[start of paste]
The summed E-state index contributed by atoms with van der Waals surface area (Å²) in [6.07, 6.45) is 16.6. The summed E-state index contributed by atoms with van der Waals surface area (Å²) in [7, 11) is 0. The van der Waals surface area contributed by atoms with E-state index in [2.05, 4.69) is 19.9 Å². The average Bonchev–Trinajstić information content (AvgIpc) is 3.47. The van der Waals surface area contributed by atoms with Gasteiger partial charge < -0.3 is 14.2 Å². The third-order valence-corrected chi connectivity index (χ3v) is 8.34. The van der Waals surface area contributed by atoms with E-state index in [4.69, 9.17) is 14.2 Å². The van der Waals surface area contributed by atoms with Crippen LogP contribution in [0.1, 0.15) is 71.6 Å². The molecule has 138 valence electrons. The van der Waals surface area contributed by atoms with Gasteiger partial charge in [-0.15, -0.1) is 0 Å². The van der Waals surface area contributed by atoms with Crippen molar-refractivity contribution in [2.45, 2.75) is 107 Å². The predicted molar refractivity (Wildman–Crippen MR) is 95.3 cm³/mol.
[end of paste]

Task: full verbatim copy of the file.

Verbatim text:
The summed E-state index contributed by atoms with van der Waals surface area (Å²) in [6.07, 6.45) is 16.6. The summed E-state index contributed by atoms with van der Waals surface area (Å²) in [7, 11) is 0. The van der Waals surface area contributed by atoms with E-state index in [2.05, 4.69) is 19.9 Å². The average Bonchev–Trinajstić information content (AvgIpc) is 3.47. The van der Waals surface area contributed by atoms with Gasteiger partial charge < -0.3 is 14.2 Å². The third-order valence-corrected chi connectivity index (χ3v) is 8.34. The van der Waals surface area contributed by atoms with E-state index in [4.69, 9.17) is 14.2 Å². The van der Waals surface area contributed by atoms with Crippen LogP contribution in [0.1, 0.15) is 71.6 Å². The molecule has 138 valence electrons. The van der Waals surface area contributed by atoms with Gasteiger partial charge in [-0.15, -0.1) is 0 Å². The van der Waals surface area contributed by atoms with Crippen molar-refractivity contribution in [2.45, 2.75) is 107 Å². The predicted molar refractivity (Wildman–Crippen MR) is 95.3 cm³/mol.